If SAS users ever doubted their influence on SAS software, SAS CEO Jim Goodnight put any worries to rest during Opening Session of SAS Global Forum 2014 yesterday.
In front of more than 4,500 attendees, and amidst images of the Lincoln Memorial and the US Capitol on the main stage of the Gaylord National Resort and Convention Center in Washington DC, Goodnight gave a quick rundown of SAS’ projects in the queue and the customer-based rationale for each.
Goodnight highlighted how new SAS products and SAS’ work in fraud and financial crimes empower customers in IT, the corner office and government. He touched on SAS’ recent partnership with SAP, born out of requests for SAS’ advanced analytics to run on users’ existing in-memory, SAP HANA platforms.
And for the many customers unloading colossal amounts of data in open-source file system, Hadoop, Goodnight discussed how SAS is integrating seamlessly with the big yellow elephant in the room, creating products like SAS® Visual Statistics and SAS® In-Memory Statistics for Hadoop.
“SAS is a perfect complement to Hadoop,” he said. “Our high-performance and in-memory technologies allow customers to get answers to complex questions faster, no matter how big the data is.”
In keeping with the positive reception customers had to the availability of SAS Visual Analytics in the cloud last year, Goodnight announced SAS Cloud Analytics, a portfolio of more than 35 offerings, available via software-as-a-service and as hosted solutions.
Yet, Goodnight got the biggest response from his announcement of SAS Analytics U, an initiative that will provide select SAS software and select training free to universities in May.
“We want students to experience the depth and range of SAS analytics in their research as well as increase the pool of next-generation SAS users,” he said.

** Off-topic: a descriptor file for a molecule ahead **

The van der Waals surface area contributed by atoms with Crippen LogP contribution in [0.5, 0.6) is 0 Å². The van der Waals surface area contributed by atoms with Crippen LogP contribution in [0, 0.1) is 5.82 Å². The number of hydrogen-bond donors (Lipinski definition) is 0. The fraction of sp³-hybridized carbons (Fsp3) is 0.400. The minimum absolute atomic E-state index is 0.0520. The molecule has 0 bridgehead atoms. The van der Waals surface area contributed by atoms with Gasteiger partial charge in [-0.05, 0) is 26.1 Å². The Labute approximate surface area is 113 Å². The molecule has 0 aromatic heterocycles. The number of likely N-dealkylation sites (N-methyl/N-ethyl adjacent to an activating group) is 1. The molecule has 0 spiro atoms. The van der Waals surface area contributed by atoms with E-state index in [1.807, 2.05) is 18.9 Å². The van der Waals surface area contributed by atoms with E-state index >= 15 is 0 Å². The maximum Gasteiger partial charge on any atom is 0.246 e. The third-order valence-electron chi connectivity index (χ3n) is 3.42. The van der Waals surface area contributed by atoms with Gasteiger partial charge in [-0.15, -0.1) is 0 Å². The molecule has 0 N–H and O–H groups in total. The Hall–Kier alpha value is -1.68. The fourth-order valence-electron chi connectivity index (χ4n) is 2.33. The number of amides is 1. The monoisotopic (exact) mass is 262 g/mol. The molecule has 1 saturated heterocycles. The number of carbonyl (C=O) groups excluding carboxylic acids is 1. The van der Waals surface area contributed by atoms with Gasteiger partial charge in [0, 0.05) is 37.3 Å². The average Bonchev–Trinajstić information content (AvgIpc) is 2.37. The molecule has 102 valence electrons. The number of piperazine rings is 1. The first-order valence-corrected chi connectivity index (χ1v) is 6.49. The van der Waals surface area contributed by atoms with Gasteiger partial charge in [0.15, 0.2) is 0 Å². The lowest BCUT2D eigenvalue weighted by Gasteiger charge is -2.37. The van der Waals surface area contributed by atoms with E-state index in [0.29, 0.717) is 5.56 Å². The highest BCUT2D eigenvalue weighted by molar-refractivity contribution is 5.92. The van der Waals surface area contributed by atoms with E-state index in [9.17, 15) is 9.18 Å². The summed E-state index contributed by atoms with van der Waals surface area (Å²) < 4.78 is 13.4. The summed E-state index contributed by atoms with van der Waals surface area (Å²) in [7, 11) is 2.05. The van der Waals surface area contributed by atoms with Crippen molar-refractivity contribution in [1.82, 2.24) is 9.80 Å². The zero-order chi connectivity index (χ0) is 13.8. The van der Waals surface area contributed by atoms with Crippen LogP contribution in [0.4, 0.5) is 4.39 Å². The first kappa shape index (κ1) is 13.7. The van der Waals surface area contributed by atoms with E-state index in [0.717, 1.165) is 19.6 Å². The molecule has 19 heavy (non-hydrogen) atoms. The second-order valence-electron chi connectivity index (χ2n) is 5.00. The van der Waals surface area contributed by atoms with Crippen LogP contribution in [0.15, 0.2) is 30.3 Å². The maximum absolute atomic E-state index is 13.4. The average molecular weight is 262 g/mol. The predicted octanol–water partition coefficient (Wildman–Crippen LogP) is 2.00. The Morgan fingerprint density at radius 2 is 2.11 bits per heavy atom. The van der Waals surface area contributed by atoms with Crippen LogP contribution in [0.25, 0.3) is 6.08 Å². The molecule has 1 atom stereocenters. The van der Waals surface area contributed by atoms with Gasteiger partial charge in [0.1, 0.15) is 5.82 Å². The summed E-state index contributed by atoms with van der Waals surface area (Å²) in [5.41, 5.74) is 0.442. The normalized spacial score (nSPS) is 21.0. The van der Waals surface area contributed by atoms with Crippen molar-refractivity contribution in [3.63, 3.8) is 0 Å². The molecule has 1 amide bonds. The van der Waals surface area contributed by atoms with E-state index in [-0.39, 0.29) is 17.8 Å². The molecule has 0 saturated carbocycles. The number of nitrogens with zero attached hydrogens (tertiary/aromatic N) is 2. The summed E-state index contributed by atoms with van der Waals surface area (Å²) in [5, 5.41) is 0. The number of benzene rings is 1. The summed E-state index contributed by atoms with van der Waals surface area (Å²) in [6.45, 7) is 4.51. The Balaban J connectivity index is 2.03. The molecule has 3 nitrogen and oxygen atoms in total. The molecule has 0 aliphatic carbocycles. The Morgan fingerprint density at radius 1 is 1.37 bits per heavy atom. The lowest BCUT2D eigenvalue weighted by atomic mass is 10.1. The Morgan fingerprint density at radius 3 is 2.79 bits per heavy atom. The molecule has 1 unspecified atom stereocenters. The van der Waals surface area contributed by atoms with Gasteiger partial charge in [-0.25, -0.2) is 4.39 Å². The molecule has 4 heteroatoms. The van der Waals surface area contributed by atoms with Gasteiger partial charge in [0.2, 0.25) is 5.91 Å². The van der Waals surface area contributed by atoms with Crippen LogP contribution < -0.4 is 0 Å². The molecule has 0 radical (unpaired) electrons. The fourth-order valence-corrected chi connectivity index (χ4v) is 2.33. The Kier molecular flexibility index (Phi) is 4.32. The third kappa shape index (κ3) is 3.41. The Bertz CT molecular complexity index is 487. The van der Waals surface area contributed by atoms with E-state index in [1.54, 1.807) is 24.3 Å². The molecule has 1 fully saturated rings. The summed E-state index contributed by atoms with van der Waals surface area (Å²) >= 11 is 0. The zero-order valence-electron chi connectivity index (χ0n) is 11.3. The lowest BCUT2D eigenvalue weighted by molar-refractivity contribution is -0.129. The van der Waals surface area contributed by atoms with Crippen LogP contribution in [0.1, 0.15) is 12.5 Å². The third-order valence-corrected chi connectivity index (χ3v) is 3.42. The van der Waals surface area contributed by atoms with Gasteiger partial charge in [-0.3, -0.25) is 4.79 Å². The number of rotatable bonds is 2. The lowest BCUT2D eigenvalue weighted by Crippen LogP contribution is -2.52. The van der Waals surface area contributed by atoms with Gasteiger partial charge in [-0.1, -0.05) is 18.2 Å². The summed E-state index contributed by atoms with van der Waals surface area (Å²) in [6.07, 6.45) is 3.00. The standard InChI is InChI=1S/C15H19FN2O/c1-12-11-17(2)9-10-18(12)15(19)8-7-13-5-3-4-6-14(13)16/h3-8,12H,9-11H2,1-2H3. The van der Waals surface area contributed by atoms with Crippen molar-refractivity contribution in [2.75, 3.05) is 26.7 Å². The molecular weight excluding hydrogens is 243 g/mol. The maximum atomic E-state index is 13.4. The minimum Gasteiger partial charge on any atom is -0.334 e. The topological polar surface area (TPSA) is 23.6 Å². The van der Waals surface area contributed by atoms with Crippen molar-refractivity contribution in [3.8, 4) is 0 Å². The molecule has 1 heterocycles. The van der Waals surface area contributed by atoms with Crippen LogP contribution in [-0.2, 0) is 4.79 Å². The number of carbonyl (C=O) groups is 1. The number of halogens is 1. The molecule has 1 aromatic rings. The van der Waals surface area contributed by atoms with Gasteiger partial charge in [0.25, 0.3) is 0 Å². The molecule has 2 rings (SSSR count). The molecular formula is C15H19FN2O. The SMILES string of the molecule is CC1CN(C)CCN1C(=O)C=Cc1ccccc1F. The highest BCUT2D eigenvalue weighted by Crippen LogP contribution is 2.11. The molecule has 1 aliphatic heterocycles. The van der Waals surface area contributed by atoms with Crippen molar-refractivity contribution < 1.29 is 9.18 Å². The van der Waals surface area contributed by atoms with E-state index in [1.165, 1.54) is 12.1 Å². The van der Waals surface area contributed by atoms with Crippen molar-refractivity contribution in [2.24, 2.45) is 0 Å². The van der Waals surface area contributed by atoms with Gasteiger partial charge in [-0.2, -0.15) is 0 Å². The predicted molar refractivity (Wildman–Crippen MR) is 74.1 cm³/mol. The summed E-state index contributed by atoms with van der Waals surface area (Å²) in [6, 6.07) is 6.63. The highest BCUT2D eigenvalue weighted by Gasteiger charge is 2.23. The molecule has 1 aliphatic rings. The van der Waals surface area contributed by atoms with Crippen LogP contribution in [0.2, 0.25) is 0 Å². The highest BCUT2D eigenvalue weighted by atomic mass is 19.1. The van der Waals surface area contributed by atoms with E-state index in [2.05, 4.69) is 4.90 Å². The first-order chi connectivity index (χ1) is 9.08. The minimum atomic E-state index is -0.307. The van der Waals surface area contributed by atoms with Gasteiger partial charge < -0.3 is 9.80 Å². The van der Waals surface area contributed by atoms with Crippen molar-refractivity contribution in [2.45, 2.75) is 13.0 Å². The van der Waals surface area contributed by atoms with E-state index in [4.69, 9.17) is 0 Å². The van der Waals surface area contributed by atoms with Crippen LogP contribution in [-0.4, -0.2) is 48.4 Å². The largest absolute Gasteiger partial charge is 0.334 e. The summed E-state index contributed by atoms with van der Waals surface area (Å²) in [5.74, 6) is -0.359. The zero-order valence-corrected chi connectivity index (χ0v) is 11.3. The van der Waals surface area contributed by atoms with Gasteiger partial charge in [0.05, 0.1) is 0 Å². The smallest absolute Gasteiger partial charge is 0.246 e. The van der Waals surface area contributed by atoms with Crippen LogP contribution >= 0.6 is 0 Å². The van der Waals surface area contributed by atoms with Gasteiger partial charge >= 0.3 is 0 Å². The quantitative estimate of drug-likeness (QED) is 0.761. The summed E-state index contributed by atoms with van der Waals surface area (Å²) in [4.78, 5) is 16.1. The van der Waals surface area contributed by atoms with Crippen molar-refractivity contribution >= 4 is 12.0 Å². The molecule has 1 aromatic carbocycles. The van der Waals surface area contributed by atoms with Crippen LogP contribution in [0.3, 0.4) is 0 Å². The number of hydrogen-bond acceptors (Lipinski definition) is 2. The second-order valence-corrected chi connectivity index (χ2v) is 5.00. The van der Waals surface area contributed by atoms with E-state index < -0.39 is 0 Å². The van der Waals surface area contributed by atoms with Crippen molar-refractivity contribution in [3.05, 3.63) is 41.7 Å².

“So spread the word. We’re serious about our educational commitments.”
SAS on Hadoop, a customer case study
Goodnight returned twice more during Opening Session – once to demo SAS Visual Statistics and again to quiz Chris Dingle of Rogers Communications on his company’s use of SAS® High-Performance Analytics, SAS® Visual Analytics and Hadoop.
“They’re making me work a lot tonight,” Goodnight joked, taking the stage.
In his Q-and-A, Dingle took Goodnight through the tedious process of acquiring data on Rogers’ 12 million customers from partners like Google and Adobe. They work with file sizes upward of 40 million records per month, with more than 600 traits, he said. All of which are stored in Hadoop.
Once they assimilated the data sets, they needed a way to make sense of it all.
So Dingle and his team asked themselves, "If we wanted to create a really awesome experience for our customers, what are the other pieces of data we can use?" They needed analytics.
A short time later, Dingle and his colleagues attended a conference and met Paul Kent, SAS Vice President of Big Data, who briefed them on SAS High-Performance Analytics.
“Several of us from Rogers in the room looked at each other, and said ‘That is really wicked; that’s cool,” Dingle said.
Now, Rogers is using SAS to understand its customers in a much more concrete way than they had previously.